Thursday, December 15, 2005

Belgian Beer no.12: Biere des Ours, the bear beer

I am not going to go again into honey beers I like – by now I imagine you have identified the trend here!
Just to let you know I have tried the Bieres des Ours (literally Beer of the Bears).
Again another blonde beer at 8% alcohol, brewed at the Brasserie Binchoise. An interesting one, but lacking the strength of honey taste I discovered in the previous two.

Belgian Beer no.11: Saint Monon, honey!

Probably not the first time I mention I like honey beer. Therefore my quest to discover them all one by one. This is how I came across a honey beer I never heard of, the Saint Monon miel.

Brewed at the Saint Monon Brewery, this beer has again a very high alcohol content (8%) – and for my taste not too much honey flavor. I will get to the stage where I am going to just add honey to a blonde … sin, sin, sin.

To get back to the Saint Monon though, I liked it. A nice, clear beer which I enjoyed and will most likely buy again.

Carrot soup with cumin (serves 4)

600gr carrots
1 onion
2 tsp cumin seeds
I knob of butter, 1 drop olive oil
50cl Saint Monon (or any other strong honey beer)
25cl water
1l stock
Salt and pepper
Goats cheese

Heat the butter and olive oil in a pan, add the onion and cumin seeds. Add a little honey beer and let it simmer, till caramelized. Add water and stock, honey beer (save 1dl), the finely chopped carrots. Let the mixture cook on low heat for 5-8min.
Blend the soup, add the remaining beer, salt and pepper (if necessary).
Serve hot with a slice of goats cheese on top of the soup and full grain bread.

Tuesday, December 13, 2005

Belgian Beer no.10: Pater Lieven, available as 4

Pater Lieven, brewed by the Van den Bossche brewery in the Flemish Ardennes, is available as light (blond), dark (brown), triple and as a Christmas beer. We gave the Pater Lieven bruin a try.

At 6,5° this is again a very strong Belgian beer, with hints of caramel, chocolate and pils. A very dark beer, Pater Lieven is ‘only’ been brewed since 1957. The brewery itself is over 100 years old, but it seems this particular beer has only been discovered and marketed later. However, it stands today as a very much sought after Belgian beer.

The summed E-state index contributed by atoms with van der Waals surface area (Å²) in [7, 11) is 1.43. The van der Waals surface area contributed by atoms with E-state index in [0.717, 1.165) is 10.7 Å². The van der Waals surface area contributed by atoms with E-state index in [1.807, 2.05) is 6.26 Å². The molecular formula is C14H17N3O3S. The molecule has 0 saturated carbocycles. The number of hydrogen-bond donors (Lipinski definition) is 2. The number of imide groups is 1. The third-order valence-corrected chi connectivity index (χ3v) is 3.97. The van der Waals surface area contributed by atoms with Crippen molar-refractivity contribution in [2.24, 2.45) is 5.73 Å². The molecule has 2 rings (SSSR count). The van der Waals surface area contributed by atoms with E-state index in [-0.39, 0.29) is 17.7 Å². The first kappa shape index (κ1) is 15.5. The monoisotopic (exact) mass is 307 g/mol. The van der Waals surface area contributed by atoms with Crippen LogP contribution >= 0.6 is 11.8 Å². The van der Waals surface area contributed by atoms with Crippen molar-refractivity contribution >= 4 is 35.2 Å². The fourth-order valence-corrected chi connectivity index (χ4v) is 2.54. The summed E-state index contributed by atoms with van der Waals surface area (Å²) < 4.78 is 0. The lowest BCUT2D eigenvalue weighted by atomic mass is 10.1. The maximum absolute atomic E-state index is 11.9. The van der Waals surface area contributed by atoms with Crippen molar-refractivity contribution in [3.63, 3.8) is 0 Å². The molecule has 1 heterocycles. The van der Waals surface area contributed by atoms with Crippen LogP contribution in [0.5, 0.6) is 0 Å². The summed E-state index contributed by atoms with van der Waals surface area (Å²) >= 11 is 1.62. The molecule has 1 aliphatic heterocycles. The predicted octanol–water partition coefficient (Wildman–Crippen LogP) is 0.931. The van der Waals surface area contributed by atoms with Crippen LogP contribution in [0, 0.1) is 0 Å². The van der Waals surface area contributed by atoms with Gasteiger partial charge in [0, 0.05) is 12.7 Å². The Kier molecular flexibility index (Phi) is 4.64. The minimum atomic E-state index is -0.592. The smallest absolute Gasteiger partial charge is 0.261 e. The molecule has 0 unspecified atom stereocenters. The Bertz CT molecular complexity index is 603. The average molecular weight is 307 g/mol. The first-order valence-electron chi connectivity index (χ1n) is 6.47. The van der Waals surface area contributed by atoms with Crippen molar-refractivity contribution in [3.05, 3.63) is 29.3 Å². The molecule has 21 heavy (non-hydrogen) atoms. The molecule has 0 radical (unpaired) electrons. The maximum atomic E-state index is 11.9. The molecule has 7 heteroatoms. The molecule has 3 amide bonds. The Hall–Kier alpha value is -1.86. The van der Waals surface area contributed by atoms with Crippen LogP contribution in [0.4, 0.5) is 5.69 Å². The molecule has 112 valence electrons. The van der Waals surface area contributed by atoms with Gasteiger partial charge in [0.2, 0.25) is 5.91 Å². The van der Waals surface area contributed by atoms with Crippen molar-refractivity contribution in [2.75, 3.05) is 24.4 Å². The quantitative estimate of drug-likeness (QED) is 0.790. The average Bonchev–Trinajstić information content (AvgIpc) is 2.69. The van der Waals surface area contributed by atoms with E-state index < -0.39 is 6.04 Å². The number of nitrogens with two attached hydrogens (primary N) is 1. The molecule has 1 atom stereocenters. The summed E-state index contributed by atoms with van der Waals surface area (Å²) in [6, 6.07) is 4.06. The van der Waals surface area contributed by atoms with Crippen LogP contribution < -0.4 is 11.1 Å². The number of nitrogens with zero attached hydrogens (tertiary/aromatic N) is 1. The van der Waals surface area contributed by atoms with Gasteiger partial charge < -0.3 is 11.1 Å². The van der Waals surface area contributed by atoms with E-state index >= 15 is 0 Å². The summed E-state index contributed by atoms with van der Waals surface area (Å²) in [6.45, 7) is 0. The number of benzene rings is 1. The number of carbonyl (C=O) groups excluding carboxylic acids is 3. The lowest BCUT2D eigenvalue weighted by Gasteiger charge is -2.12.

Currently, no recipe as it seems impossible to find one!

Belgian Beer no.9: Tripel Karmeliet, all the way from 1679

With Christmas near and winter officially here, Belgian beer drinking is again on top of our evening agendas. Depending on location, we either go for the deeper, darker richer beers, or for the mulled wine. Beer while visiting and discovering Beermania, mulled wine while visiting the Christmas market in Brussels.

One evening, four different beers. I was looking for my usual sweet, ideally honey flavored beers, while competing with a more unusual search for different beers. So we started off with a Tripel Karmeliet. Now this is a beer I liked. Although I usually go for sweet to very sweet beers, I found this beer had that extra special flavor and taste – and yes, I liked it!

Still brewed after an authentic recipe from 1679, this beer brings together three different types of grain: wheat, oats and barley. What I found probably to be a caramel taste, were the aromas of vanilla the beer has. But to be perfectly honest I was most impressed by the very stylish glass the beer is served in.

Duck with baby onions (serves 4)

duck breast
1 orange
2 finely chopped shallots
2.5dl Tripel Karmeliet
2dl chicken stock
1 tsp honey
2 cloves garlic
2 tsp red wine vinegar

Fry the duck breasts for aprox 10min. At the end add the shallots and the garlic. Remove the meat from the pan and keep it warm. Mix the juices with the red wine vinegar, Tripel Karmeliet, honey, chicken stock and a piece of the orange peel. Allow this to reduce and serve on top of the duck breasts.